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BC Politics

The BC Government’s Critical Affordability Battle

With an election four months away, rising costs for basics have become a key issue.

Andrew MacLeod 19 Jun 2024The Tyee

Andrew MacLeod is The Tyee’s legislative bureau chief in Victoria and the author of All Together Healthy (Douglas & McIntyre, 2018). Find him on X or reach him at .

When the new advocate for B.C. seniors, Dan Levitt, toured the province in his first few months on the job, the message was clear — everything has become expensive.

“The overwhelming issue for seniors in B.C. is affordability,” Levitt wrote in “Ageing Matters: What We Heard from B.C. Seniors,” released in early June. “They are simply unable to absorb increased costs for rent, groceries, transportation, property taxes, home support, personal care and other services needed as we age.”

People are feeling financially squeezed in every community and the situation is particularly hard for the 20 per cent of seniors who rent, he said. “Seniors in homeless shelters and food bank lineups now appear to be commonplace. Inflation has hit seniors on fixed incomes hard with the cost of living being unaffordable for many.”

Seven years after the NDP won power promising to make life more affordable, and four months before the government seeks re-election, Levitt’s is just one of the recent reports making the case that many people in the province are worse off.

And while polls suggest many voters believe the NDP remains the best party to address the housing and affordability crises, they also show that the stress people are feeling is a major force driving the growth of the provincial Conservative party, particularly among young people.

It wasn’t supposed to be like this. In the 2017 election, the NDP’s platform used the words “affordable” or “affordability” 60 times in 118 pages. It included a whole section on “Making Your Life More Affordable.”

The 2020 version, released ahead of the election that saw the NDP win a solid majority, had variations of “affordable” come up 47 times in 57 pages.

The government can point to measures it followed through on to improve affordability. They include eliminating Medical Services Plan fees that cost families up to $1,800 a year, reducing ICBC rates, removing bridge tolls in the Lower Mainland, no longer charging interest on student loans and reducing allowable rent increases for tenants.

It has also cut child-care fees, made birth control free, increased the B.C. family benefit and introduced a suite of housing policies aimed at making homes more affordable.

But despite the various measures — some with more impact than others — the seniors advocate and other observers keep finding that people in the province are increasingly financially strained.

In a recent update, the B.C. office of the Canadian Centre for Policy Alternatives calculated that even with the June 1 minimum wage increase to $17.40 per hour, it is still $8 lower than the living wage in Vancouver or Victoria.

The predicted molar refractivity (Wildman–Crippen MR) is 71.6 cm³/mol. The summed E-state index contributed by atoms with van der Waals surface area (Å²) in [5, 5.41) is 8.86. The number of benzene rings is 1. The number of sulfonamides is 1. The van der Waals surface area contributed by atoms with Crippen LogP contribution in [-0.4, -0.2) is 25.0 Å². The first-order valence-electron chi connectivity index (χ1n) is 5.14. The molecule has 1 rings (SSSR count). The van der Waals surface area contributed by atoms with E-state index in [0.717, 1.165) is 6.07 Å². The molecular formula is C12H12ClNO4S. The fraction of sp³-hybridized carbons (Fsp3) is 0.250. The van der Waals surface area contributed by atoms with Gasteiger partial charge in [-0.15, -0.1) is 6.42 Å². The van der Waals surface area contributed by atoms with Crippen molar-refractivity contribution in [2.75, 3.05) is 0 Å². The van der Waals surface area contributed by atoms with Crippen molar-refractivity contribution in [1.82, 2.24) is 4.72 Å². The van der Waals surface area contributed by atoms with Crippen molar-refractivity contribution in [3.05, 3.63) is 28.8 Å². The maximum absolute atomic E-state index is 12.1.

The progressive think tank calculates the living wage as the amount two parents both working full time need to earn to support a family of four, with the exact amount varying by community. It is enough for “a decent if still very modest standard of living without the extras many of us take for granted,” the CCPA says.

Some 740,000 workers in B.C. earn less than the living wage in their community, it said, citing Statistics Canada data.

The organization’s most recent living wage calculations come from a report released last November, when it found the amount needed in Metro Vancouver was $25.68 an hour.

“Although inflation has come down from the historic highs recorded in 2022, the cost of living in Metro Vancouver continues to increase rapidly,” it said.

A chart in the report shows how the city’s living wage has changed over time. When the NDP formed government in 2017, it was $20.62. It made a brief dip before 2021, then spiked through the COVID-19 pandemic years to reach $25.68 by the end of last year.

A line chart shows B.C.’s minimum wage and Vancouver’s living wage from 2008 to 2023. The gap between the two increases over time.
Living wage and minimum wage in Metro Vancouver from 2008 to 2023. Data from ‘Working for a Living Wage’ reports, 2008 to 2023. Data not inclusive of this month’s minimum wage increase to $17.40.

“New public investments to substantially reduce child-care fees and provide a dental benefit for children, and increases to key income-tested B.C. government benefits have helped counterbalance some of the increases in the cost of living, but the savings are entirely eaten up by rising prices.”

The report pointed to “skyrocketing rents, soaring food costs and high prices for gas and other necessities” as the major factors making life less affordable.

Rising housing costs were a key reason that a third of British Columbians said they were “giving serious consideration” to leaving the province, according to an Angus Reid Institute poll released this month. For people under the age of 35, the number spiked even higher, with half thinking about leaving.